My experiment went on for nine days. This wasn’t a magical number but more of timing in my household that I could move on to the next step. Nine is nice.

Make the Fermented Hot Sauce

You’ve waited long enough! Let’s do this thing.

Pour the contents of the jars back into your blender and mix it up good. Blend it, but not for too long. Over blending can destroy the bacteria that you’ve worked hard to develop. This is what I’ve read anyway.

Strain the mix. Use cheese cloth or a pasta strainer with fine mesh. The more fine the mesh, the less chunky the sauce.

The chunky mash left behind is an excellent treat for your chickens. They will appreciate the healthy bacteria rich snack!

Place the strained liquid back into the blender. Add the vinegar.

Blend in the vinegar, then add the Xanthan Gum. This is the step that turns the runny sauce into a nice thicker consistency. Blend for a few seconds at a time until you see the consistency change from runny to thick(er). If you like the sauce runny, just skip this step.

Pin it! Homemade Fermented Hot Sauce
Pin it! Homemade Fermented Hot Sauce

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9 thoughts on “How To Make Fermented Hot Sauce”

  1. This is great! I’m wishing now that I had some hot peppers… I’ll need to add them to my list of things to grow in the spring 😉 as I love hot sauce and feel that I really must try making it.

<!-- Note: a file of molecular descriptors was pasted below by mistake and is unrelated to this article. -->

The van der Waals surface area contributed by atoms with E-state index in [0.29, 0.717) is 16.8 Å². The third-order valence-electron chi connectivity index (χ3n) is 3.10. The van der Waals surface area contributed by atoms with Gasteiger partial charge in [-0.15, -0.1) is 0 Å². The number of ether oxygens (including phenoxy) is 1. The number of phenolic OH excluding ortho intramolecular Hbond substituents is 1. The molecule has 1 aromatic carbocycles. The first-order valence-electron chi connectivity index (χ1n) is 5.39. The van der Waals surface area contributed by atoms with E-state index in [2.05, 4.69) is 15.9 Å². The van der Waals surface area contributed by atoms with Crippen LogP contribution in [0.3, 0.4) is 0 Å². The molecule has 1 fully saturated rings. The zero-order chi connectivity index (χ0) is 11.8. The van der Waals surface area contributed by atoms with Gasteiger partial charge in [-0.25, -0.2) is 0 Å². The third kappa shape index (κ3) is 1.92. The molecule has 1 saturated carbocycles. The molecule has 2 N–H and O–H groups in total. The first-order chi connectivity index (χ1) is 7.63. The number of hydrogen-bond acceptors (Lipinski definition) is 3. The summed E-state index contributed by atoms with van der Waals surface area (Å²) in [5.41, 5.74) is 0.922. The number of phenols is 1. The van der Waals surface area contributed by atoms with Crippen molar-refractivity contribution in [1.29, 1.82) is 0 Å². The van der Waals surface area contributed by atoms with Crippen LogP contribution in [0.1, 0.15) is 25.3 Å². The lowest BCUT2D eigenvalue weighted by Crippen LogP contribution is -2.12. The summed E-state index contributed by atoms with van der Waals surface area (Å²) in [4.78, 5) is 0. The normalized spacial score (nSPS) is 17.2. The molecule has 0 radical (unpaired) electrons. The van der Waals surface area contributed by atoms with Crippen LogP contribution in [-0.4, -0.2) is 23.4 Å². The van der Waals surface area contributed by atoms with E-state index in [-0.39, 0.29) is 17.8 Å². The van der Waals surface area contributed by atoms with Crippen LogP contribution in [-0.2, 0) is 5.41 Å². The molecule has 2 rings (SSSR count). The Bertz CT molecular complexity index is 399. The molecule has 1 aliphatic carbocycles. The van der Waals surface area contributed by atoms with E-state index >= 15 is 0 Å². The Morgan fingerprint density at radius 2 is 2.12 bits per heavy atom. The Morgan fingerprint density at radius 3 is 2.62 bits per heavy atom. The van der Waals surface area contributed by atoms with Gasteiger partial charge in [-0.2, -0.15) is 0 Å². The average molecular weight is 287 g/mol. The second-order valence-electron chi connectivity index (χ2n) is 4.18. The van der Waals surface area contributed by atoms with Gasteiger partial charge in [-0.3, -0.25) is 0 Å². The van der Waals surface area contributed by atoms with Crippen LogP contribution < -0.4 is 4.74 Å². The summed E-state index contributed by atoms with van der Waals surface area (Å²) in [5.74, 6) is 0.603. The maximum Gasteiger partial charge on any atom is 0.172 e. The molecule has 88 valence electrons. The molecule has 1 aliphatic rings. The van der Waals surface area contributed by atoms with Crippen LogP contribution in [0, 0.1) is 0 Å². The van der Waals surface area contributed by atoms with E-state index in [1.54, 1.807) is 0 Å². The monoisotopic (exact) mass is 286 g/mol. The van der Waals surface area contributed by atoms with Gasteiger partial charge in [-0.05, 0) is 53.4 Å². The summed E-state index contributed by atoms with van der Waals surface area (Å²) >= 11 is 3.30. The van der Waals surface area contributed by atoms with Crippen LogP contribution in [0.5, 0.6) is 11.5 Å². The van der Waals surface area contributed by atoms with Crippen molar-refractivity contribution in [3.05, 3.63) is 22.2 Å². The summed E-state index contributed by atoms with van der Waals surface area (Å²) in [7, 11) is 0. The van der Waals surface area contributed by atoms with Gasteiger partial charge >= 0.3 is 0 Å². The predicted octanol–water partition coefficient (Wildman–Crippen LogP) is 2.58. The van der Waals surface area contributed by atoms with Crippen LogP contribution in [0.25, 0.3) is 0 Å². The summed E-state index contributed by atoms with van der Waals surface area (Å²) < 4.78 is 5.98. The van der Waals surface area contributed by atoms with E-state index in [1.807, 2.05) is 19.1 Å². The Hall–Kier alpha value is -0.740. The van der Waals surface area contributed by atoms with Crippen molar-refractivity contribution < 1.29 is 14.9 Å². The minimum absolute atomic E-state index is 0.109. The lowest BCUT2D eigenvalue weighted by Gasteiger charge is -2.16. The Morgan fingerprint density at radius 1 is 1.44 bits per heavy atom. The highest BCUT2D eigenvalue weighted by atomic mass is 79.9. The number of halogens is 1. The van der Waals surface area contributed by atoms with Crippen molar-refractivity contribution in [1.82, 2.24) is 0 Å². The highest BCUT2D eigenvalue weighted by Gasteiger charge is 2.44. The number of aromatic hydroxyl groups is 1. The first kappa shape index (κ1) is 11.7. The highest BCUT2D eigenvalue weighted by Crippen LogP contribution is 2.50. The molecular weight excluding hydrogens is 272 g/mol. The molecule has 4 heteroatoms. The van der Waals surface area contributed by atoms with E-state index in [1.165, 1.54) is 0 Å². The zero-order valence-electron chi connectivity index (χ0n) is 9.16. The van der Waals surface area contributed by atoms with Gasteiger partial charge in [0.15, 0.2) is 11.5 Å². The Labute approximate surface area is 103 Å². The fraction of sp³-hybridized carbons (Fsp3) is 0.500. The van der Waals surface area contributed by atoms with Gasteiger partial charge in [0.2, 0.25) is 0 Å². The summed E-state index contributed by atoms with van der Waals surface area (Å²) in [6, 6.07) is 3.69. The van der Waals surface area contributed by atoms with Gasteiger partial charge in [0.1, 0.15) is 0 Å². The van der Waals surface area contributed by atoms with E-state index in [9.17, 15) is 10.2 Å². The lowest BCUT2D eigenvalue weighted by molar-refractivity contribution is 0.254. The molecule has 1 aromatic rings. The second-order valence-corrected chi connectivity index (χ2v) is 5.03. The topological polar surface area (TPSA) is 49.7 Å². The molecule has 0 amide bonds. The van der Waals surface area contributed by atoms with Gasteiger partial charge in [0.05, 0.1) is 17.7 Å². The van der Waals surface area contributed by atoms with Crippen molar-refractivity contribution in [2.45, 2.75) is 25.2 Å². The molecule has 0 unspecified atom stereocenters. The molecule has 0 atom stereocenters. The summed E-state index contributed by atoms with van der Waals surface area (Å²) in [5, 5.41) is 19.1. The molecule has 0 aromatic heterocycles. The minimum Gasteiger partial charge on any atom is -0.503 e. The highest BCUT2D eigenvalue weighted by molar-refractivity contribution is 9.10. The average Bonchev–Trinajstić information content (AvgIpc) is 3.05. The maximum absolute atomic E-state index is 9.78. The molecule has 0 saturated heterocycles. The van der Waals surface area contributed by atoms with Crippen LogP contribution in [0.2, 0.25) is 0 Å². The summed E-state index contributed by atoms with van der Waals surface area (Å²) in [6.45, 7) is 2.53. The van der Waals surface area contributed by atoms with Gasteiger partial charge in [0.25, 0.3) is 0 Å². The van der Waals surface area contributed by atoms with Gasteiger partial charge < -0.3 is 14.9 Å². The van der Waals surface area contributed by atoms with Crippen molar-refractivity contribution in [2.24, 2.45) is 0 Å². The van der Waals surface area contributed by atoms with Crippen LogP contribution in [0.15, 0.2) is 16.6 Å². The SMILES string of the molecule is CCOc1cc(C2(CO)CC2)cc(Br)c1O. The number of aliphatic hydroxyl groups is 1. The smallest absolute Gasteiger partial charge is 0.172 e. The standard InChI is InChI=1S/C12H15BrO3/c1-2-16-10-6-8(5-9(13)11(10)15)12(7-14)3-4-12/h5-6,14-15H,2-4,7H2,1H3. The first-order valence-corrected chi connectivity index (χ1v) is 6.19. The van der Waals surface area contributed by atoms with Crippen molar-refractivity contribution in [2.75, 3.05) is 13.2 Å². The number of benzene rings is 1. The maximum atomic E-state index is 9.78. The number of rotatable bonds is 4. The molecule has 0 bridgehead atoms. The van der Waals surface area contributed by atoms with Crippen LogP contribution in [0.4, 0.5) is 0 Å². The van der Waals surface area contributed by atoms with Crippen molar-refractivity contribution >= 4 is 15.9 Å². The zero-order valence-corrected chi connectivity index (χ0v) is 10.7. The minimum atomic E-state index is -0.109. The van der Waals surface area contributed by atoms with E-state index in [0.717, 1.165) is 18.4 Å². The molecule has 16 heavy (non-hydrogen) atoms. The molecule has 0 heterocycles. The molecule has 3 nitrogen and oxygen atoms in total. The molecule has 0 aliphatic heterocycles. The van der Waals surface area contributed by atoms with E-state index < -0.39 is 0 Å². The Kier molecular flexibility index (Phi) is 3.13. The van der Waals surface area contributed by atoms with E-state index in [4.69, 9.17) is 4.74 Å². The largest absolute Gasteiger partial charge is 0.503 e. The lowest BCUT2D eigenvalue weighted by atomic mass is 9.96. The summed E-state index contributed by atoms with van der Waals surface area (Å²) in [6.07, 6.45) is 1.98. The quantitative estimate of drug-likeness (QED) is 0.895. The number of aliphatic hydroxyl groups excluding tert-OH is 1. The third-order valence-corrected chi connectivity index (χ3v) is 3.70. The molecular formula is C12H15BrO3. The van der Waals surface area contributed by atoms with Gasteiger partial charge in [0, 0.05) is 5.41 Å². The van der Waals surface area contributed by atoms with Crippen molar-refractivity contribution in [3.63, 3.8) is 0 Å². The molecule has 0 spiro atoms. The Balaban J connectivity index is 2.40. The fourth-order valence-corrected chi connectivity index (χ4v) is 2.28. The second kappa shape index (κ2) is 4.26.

I’d really love it if you could share it at the Homesteader Bloggers Network’s – Tasty Tuesday Link Up. You can find the link at http://homesteadbloggersnetwork.com/ or on my site http://thequestionablehomesteader.com

  2. It’s December now and I still have Tabasco peppers on the plants. My brother -in-law works in agriculture and he received the seeds from the McIlhenny family when he visited them last year, so these are the real deal. I have two jars fermenting and this is the way I am doing them. I also put a piece of plastic that fits the jar loosely, on the surface, to prevent the peppers from floating, which increases the risk of molding. One of them has been fermenting since the first week of November, the second is about two weeks old. I am planning to bottle them a day or two before Christmas, to give as gifts. We have no danger of frost any time soon, so I may be making sauce for a while longer, but I plan to pick all of the green ones when the frost comes, and making green Tabasco sauce when I do. The smell is amazing, though I will say it’s WAAAAY too hot for me. My daughter tasted it when she visited and it took her breath; I really think it’s hotter than commercial Tabasco. I wish you all great success with your pepper sauce.

  3. I don’t know how you made this page but its really cool. Great job Blake. I’m gonna grow more hot peppers next yesr to give this a whirl. Thanks for sharing, and Merry Christmas.:-)